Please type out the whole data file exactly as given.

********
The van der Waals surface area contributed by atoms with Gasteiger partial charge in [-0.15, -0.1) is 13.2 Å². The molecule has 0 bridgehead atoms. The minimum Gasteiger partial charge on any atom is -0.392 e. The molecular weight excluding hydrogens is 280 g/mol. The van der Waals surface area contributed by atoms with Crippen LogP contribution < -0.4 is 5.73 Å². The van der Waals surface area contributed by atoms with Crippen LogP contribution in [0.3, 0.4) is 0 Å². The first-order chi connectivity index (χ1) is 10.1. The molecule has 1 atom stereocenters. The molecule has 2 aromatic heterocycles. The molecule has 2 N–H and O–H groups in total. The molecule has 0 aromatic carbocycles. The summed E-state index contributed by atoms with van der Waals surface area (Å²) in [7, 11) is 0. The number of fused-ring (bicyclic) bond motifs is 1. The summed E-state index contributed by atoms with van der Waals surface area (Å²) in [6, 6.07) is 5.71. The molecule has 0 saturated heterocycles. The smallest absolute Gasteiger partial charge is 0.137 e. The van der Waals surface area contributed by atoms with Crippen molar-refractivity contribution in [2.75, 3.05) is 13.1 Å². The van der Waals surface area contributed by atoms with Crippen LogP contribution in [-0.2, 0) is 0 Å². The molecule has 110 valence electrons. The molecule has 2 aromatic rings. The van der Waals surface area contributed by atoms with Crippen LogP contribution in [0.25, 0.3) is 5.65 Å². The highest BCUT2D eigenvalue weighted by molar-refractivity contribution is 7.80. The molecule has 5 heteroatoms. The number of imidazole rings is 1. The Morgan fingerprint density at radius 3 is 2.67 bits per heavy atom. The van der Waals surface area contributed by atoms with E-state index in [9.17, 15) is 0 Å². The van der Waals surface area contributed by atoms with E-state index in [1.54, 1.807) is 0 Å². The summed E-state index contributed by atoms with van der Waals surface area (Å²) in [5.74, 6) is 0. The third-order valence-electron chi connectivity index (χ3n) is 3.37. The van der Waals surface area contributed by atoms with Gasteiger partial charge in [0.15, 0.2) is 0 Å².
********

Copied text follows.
The van der Waals surface area contributed by atoms with Gasteiger partial charge in [-0.15, -0.1) is 13.2 Å². The molecule has 0 bridgehead atoms. The minimum Gasteiger partial charge on any atom is -0.392 e. The molecular weight excluding hydrogens is 280 g/mol. The van der Waals surface area contributed by atoms with Crippen LogP contribution < -0.4 is 5.73 Å². The van der Waals surface area contributed by atoms with Crippen LogP contribution in [0.3, 0.4) is 0 Å². The first-order chi connectivity index (χ1) is 10.1. The molecule has 1 atom stereocenters. The molecule has 2 aromatic heterocycles. The molecule has 2 N–H and O–H groups in total. The molecule has 0 aromatic carbocycles. The summed E-state index contributed by atoms with van der Waals surface area (Å²) in [7, 11) is 0. The number of fused-ring (bicyclic) bond motifs is 1. The summed E-state index contributed by atoms with van der Waals surface area (Å²) in [6, 6.07) is 5.71. The molecule has 0 saturated heterocycles. The smallest absolute Gasteiger partial charge is 0.137 e. The van der Waals surface area contributed by atoms with Crippen molar-refractivity contribution in [2.75, 3.05) is 13.1 Å². The van der Waals surface area contributed by atoms with Crippen LogP contribution in [-0.2, 0) is 0 Å². The molecule has 110 valence electrons. The molecule has 2 aromatic rings. The van der Waals surface area contributed by atoms with Crippen LogP contribution in [0.25, 0.3) is 5.65 Å². The highest BCUT2D eigenvalue weighted by molar-refractivity contribution is 7.80. The molecule has 5 heteroatoms. The number of imidazole rings is 1. The Morgan fingerprint density at radius 3 is 2.67 bits per heavy atom. The van der Waals surface area contributed by atoms with E-state index in [9.17, 15) is 0 Å². The van der Waals surface area contributed by atoms with E-state index in [1.54, 1.807) is 0 Å². The summed E-state index contributed by atoms with van der Waals surface area (Å²) in [5.74, 6) is 0. The third-order valence-electron chi connectivity index (χ3n) is 3.37. The van der Waals surface area contributed by atoms with Gasteiger partial charge in [0.15, 0.2) is 0 Å².